In recent years, various observers have expressed concern about the quality of textbooks in Azerbaijan, including UNICEF and the World Bank. Efforts have been made, with varying success, to create textbooks that are more relevant to Azeri culture and reflect modern pedagogical approaches. This has led to a series of newly designed textbooks. Little attention seems to have been paid to gender bias in the texts, which can have a serious effect on educational quality. During the short period of this consultancy, only one textbook, a Grade 2 Reader, could be analyzed in detail. As this report shows, it depicts males three times as often as females. While it presents a wide range of occupations and activities for males, there are very few for females. International research shows that when girls perform poorly in school, one contributing factor may be textbooks, which are irrelevant to girls' experiences.
There are clear gender differences in occupations and choices of field of study at secondary vocational, technical and third-level education, and there are almost no girls taking technical training. Women predominate in fields such as health, education and personal services and are very poorly represented in almost all other areas. Women are also poorly represented in management by a factor of six to one. Other indicators of poor female representation include the small number of women academicians and senior university staff, and the decline of women parliamentarians from 40% in 1985 to 12% in 2000. A basic analysis of national newspaper advertisements from a range of newspapers over a two-week period during this study shows that 20% specify the gender of the applicant, and may also, in the case of females, specify appearance ("good-looking") and character ("well-behaved"), which are not found in advertisements that seek male applicants.
Trends in girls' educational access, participation and achievement should be carefully monitored through the collection and publication of statistics that meet international conventions and the needs of educational analysts. UNICEF's institutional partners in educational programme management should be encouraged to undertake qualitative and quantitative research on access and participation by gender, and to encourage such research among students pursuing higher degrees.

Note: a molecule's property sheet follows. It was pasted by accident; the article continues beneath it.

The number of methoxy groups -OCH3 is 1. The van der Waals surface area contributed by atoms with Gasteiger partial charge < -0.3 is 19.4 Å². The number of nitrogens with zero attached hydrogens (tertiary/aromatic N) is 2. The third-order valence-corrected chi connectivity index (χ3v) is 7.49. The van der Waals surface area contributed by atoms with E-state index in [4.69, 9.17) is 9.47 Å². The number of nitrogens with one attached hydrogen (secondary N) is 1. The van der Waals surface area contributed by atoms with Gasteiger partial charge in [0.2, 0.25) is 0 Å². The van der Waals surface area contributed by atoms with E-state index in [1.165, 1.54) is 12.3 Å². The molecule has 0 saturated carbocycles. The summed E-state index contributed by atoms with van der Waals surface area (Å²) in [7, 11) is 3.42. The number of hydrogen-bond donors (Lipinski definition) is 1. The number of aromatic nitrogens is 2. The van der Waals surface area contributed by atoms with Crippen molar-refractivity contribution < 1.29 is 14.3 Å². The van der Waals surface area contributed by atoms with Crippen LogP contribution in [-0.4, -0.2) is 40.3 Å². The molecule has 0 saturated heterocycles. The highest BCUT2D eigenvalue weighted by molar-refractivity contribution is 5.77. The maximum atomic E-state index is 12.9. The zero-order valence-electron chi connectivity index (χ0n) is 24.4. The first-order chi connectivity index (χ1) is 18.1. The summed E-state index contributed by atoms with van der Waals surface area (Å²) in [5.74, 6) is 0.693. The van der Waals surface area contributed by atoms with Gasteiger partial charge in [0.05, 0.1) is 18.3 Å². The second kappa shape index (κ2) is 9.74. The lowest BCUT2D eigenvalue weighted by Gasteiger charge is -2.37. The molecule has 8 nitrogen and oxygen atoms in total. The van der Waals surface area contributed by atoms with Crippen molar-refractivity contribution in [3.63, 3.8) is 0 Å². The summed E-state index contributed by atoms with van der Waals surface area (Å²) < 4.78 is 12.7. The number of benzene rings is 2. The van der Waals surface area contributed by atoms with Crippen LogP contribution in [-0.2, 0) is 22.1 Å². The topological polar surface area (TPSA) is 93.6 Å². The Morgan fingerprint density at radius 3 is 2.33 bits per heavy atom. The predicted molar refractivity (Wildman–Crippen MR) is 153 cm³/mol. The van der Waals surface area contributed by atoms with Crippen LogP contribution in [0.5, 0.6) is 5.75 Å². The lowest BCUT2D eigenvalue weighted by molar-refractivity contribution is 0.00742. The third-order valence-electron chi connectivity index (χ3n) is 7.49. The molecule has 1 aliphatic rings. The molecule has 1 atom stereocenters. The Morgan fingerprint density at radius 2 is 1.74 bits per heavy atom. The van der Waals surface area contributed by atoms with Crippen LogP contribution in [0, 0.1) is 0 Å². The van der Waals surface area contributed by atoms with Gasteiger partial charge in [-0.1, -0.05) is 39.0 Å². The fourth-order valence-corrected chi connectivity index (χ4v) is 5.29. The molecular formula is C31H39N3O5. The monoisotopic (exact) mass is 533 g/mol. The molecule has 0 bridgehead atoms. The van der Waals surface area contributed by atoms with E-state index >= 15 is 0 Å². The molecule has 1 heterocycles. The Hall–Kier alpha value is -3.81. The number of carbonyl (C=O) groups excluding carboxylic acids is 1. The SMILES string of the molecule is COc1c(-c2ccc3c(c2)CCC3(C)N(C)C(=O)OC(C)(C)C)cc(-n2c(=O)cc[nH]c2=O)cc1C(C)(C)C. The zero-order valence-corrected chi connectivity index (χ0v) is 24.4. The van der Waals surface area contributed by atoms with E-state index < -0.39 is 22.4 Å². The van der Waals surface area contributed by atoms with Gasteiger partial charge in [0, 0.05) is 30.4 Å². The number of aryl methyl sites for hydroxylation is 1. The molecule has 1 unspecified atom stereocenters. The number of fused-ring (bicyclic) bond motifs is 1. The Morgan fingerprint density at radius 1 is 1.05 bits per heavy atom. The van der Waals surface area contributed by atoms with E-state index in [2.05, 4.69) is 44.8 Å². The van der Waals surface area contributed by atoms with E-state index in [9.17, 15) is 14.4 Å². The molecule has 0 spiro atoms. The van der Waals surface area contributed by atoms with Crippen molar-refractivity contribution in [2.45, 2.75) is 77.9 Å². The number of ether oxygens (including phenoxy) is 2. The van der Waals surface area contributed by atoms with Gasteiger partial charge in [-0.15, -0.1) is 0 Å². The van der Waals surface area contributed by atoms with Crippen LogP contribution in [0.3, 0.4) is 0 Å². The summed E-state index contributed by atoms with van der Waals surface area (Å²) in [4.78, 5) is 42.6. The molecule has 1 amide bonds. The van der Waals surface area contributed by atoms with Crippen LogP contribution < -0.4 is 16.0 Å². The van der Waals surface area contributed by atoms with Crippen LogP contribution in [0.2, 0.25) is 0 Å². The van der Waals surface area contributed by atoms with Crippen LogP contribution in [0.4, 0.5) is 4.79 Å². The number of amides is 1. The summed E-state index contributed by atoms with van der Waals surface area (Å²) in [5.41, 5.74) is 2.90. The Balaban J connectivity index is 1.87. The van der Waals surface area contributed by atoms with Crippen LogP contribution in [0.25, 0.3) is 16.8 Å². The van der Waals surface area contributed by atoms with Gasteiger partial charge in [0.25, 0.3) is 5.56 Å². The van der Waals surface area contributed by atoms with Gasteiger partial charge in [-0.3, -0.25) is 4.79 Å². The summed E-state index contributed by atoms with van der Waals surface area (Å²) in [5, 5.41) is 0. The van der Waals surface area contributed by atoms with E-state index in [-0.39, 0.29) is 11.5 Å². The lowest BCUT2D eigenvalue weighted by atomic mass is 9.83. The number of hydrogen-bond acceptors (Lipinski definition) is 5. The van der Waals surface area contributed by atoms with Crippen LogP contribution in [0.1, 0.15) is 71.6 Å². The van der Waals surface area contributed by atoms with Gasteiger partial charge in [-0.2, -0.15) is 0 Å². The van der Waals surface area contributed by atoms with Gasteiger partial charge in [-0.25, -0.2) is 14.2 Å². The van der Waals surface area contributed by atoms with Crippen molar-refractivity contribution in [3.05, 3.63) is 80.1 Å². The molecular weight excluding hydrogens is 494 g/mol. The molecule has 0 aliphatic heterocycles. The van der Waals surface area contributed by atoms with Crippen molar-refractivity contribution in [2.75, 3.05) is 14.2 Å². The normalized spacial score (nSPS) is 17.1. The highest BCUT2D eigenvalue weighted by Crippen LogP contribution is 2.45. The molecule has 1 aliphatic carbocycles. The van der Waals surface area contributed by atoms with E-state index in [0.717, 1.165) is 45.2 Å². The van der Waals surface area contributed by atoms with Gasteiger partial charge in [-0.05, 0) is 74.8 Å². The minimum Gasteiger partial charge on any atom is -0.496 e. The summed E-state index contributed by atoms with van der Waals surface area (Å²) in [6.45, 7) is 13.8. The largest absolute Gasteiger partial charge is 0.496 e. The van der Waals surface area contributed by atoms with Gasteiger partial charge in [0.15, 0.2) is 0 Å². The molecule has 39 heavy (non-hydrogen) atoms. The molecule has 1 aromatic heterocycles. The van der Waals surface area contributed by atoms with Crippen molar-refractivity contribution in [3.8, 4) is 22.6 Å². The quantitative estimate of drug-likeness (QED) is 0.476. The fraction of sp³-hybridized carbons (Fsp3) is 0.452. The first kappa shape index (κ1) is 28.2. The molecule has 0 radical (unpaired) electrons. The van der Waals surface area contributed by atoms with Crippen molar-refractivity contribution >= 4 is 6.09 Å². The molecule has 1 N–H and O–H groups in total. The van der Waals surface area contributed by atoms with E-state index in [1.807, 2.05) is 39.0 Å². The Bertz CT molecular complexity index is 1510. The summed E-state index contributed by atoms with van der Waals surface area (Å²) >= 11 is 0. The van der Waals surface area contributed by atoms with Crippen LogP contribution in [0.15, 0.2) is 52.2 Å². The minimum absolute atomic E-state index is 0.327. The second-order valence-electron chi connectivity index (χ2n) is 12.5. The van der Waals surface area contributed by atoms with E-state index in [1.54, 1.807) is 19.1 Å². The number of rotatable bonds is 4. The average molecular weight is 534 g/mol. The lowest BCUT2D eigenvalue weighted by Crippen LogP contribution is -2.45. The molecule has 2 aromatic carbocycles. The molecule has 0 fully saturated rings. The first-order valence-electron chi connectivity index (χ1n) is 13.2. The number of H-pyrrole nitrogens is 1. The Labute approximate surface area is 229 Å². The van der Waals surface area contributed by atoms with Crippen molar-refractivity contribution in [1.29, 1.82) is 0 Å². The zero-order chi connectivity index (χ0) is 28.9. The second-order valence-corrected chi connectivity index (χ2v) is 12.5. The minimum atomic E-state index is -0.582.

The Ministry of Education has declared the year 2001 as the Year of Quality in Education, and while many areas for improvement have been targeted by various organizations, it is important to draw upon the resources and insights of all the stakeholders in this situation. As part of its active learning, child-centered and rights-based approach to education, and bearing in mind its emphasis on drawing upon the opinions of stakeholders as part of its management process, a team of at least twelve people in Participatory Learning and Action approaches should be trained in order to work with communities, parents, teachers and children to assess needs and options, and to help communities to participate in the educational reform process. Such communities might be chosen from the existing pilot school communities, and the results used to strengthen the joint programmes.
Using an approach such as Participatory Learning and Action, make the best use of limited resources by identifying groups at risk and assessing their needs and possible options for addressing such needs before deploying strategies that have worked elsewhere but may not be the most effective for various communities in Azerbaijan.
The Government/UNICEF should develop a comprehensive national project to improve girls' awareness of, and confidence in, their ability to participate in a wider range of careers, and to work with employers and schools to address stereotypes about suitable occupations for women.